Everything we know is tagged with an index or a title. These indices are critical to the ability to recall or retrieve the things we know and remember. Each concept, process, technique or fact presented should aid the student to assign a meaningful name for it in their own mental organization of the material. To be most useful, these names shouldn’t have to be relearned at higher levels of study. The names assigned by the text should be useful in that they support some future activities: communication with other practitioners, reference within the text to earlier mastered material, and conformity to the framework used for the subject. Each unique element of the subject domain should have a unique name, and each name should be used for only one element.

  1. Rule of manageable numbers

When we learn from an outline, an illustration, or an example, most of us are limited in our ability to absorb new material. As we become familiar with part of a subject domain this number expands, but for new material four to six new elements is a reasonable limit. If a chapter outline contains twelve items, the student will have forgotten the outline before getting to the last item. When a text fails to support this rule, it requires even a diligent student to needlessly repeat material.

  1. Rule of hierarchy

Our mental frameworks are hierarchical. Learning is aided by using the student’s ability to couple or link new material with that already mastered. When presenting new domains for hierarchical understanding, the rules for meaningful names and manageable numbers have increased importance and more limited application. A maximum of three levels of hierarchy should be presented at one time. The root should be already mastered, the current element under consideration clearly examined, and lower levels outlined only to the extent that they help the student understand the scope or importance of the current element. This area is supplemented by two more rules within this rule: those of Connectivity and Cohesion. Connectivity requires consideration of what the student likely knows at this point. The more already mastered elements that one can connect with a new element, the easier it is to retain. Cohesion requires that the characteristics of new elements as they are presented be tightly coupled.

  1. Rule of repetition

Most people learn by repetition, and only a few with native genius can achieve mastery without it. There is a pattern of repetition that aids in promoting the elements of a subject from short-term to long-term memory. Implementations of this rule may mean that frameworks and important hierarchies are repeated as many as five or six times, while frequently used elements are repeated three or four times, and elements of lesser utility may not be repeated at all. The first repetition should normally occur within a day of first presentation, followed by a gradually decreasing frequency. Exercises and review sections are ideally contributing to a designed repetition pattern.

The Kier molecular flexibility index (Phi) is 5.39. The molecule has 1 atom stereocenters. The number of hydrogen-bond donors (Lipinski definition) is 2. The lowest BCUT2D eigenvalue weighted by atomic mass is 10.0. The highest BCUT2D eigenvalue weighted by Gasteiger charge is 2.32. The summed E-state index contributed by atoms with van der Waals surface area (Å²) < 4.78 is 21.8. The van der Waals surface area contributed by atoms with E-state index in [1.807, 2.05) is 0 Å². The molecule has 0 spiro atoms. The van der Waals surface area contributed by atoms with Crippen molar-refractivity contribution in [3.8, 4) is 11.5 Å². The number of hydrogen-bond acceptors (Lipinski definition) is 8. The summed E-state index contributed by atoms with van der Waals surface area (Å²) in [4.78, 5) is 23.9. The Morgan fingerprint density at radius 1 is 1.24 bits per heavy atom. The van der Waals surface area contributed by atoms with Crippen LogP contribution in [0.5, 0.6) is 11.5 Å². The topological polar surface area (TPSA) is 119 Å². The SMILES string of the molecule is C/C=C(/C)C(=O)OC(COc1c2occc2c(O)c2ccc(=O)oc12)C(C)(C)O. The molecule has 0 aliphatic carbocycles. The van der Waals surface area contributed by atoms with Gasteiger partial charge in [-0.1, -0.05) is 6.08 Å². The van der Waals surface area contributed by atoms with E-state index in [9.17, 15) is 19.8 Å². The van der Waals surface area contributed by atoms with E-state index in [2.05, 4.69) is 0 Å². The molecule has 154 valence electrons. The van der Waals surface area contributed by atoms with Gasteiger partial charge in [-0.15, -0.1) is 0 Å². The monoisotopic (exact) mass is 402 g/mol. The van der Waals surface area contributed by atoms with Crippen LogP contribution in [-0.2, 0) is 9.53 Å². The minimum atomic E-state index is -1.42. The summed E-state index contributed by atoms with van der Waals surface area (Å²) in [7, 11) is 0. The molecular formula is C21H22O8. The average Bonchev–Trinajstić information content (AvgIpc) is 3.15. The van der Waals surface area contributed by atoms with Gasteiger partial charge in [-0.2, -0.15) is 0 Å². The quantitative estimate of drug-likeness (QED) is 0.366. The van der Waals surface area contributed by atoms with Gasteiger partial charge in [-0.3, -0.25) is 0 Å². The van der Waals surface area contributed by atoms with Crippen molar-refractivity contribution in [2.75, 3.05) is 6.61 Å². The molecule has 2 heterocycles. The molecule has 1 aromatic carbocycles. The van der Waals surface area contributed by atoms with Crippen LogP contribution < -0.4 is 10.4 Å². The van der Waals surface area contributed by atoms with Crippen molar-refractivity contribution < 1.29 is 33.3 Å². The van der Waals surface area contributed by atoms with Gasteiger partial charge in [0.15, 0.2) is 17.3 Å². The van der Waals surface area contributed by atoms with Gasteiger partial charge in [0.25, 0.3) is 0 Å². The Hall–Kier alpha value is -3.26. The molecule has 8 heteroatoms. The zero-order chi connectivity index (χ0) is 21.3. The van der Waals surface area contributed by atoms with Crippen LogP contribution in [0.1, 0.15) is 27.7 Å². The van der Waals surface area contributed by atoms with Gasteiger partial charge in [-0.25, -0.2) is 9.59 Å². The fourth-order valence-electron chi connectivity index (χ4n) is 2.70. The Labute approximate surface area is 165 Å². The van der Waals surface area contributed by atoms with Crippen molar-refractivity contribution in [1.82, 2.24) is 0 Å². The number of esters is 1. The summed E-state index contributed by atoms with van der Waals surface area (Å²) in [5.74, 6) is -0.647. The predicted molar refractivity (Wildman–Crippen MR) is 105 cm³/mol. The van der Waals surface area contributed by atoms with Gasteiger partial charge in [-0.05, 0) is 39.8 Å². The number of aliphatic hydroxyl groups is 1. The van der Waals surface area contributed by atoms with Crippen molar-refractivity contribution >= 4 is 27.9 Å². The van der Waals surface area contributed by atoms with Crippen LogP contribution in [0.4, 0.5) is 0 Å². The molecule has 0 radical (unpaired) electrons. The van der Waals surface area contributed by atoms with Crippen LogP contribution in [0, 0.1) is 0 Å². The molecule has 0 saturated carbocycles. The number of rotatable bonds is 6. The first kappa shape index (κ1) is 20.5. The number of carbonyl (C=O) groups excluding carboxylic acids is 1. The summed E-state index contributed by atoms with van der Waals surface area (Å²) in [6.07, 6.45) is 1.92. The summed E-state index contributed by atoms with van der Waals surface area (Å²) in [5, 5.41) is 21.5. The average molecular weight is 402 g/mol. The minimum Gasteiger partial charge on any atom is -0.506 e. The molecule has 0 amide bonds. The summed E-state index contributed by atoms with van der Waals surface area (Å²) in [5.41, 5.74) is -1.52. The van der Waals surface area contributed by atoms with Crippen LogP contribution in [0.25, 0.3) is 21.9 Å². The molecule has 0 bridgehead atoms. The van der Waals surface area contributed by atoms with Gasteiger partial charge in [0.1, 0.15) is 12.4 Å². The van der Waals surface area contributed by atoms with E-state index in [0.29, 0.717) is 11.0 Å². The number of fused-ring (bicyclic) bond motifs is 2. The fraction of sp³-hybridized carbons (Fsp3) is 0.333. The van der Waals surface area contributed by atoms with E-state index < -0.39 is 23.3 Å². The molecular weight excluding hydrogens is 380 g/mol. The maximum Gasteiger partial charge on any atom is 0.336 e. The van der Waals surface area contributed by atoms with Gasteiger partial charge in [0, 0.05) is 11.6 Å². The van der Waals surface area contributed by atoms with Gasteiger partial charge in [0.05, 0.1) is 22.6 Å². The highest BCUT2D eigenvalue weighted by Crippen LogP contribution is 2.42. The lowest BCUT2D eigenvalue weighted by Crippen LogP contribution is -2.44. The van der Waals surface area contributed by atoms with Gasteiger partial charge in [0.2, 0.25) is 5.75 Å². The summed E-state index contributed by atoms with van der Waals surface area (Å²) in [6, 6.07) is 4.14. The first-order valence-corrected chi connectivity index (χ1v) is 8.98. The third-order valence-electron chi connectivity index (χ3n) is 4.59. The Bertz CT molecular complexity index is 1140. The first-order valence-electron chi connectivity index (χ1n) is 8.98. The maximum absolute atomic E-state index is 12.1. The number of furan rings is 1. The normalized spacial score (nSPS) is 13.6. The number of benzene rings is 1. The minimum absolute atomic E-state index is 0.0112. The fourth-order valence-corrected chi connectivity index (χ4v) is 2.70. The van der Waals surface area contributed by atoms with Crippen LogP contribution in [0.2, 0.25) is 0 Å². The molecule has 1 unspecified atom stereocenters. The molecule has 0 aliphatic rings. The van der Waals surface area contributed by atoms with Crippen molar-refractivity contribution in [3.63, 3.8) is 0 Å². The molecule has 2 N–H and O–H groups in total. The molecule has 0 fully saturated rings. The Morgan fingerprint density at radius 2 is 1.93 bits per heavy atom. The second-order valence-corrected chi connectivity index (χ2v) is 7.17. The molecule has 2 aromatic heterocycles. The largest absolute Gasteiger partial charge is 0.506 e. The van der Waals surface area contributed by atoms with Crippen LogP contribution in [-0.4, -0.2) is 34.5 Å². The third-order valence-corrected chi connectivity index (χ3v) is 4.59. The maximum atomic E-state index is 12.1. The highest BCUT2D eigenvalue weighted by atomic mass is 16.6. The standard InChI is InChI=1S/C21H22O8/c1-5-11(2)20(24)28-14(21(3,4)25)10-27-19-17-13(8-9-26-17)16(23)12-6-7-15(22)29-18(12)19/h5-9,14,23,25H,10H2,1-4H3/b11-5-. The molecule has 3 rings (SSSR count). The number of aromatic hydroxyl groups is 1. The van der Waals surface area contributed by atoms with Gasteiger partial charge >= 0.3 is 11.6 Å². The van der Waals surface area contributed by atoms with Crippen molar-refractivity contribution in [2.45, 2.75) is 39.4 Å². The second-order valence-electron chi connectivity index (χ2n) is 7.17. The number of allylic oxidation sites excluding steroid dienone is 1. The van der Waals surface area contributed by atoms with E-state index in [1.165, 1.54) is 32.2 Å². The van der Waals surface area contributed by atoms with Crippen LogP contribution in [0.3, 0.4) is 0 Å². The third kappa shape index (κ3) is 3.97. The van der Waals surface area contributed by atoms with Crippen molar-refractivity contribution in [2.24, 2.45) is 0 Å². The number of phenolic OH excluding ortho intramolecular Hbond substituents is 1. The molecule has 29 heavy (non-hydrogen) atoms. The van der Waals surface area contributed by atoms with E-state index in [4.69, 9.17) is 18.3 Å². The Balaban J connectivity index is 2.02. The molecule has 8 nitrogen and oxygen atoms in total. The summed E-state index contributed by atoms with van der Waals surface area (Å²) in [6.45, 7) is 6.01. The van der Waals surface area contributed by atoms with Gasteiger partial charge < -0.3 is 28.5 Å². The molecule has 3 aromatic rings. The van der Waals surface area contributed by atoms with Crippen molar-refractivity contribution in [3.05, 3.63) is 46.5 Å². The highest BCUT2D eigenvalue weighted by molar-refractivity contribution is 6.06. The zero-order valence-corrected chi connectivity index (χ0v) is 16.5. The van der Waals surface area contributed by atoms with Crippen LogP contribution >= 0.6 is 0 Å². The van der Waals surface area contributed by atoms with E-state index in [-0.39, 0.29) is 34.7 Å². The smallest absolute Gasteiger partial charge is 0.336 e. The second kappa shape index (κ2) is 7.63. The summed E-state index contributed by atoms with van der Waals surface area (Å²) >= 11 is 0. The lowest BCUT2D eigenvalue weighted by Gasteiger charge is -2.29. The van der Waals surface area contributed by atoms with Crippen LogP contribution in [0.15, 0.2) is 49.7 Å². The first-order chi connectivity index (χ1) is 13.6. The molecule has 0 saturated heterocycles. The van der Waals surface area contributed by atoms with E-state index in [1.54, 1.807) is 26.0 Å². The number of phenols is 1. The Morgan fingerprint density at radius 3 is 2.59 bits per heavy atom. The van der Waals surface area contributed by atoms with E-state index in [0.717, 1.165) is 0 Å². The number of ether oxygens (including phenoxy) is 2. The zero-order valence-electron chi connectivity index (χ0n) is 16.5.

AIOU Solved Assignment Code 6552 Autumn 2024

5 Rules of Textbook Development long description:

  1. The rule of frameworks means maintain a consistent structure. The text can best aid understanding by making this framework visible early on.
  2. The rule of meaningful names means create and use consistent titles and terminologies. The names are critical to the ability to recall or retrieve the things we know and remember.
  3. The rule of manageable numbers means limit the amount of new information introduced at one time.
  4. Rule of hierarchy means new knowledge builds on learned knowledge. The student needs to understand the foundational knowledge before being introduced to a new concept. When new concepts are introduced the should be explicitly connected to the foundational material.
  5. The rule of repetition means repeat important concepts. There is a pattern of repetition that aids in promoting the elements of a subject from short-term to long-term memory.

Textbooks provide you with several advantages in the classroom:

  • Textbooks are especially helpful for beginning teachers. The material to be covered and the design of each lesson are carefully spelled out in detail.
  • Textbooks provide organized units of work. A textbook gives you all the plans and lessons you need to cover a topic in some detail.
  • A textbook series provides you with a balanced, chronological presentation of information.
  • Textbooks are a detailed sequence of teaching proceduresthat tell you what to do and when to do it. There are no surprises—everything is carefully spelled out.
  • Textbooks provide administrators and teachers with a complete program. The series is typically based on the latest research and teaching strategies.
  • Good textbooks are excellent teaching aids. They’re a resource for both teachers and students.

Q.5 what is the use of instructional objectives in development of textbook? How will you define chapter openness and closeness?

A key feature of effective teaching is the selection of instructional objectives that meet the needs of students and fit the constraints of the teaching and learning environment. There are many pressures for educators to match the audiovisual stimuli of television, computers, and electronic games with which students are experienced. The speed of personal computers and the ease of authoring systems permit instructors to design and customize computer-based audiovisual presentations and to develop computer-based assignments for their students. The tremendous increases in rates of information transfer, access to the Internet, and posting of objectives on the World Wide Web give instructors and students an almost limitless supply of resource material. In addition, the ease of electronic communications between an instructor and students, and among students, provides new opportunities for sharing questions, answers, and discussions during a course. At the same time, there remains a major role for student use of textbooks and for instructional use of demonstrations, films, videos, slides, and overhead transparencies.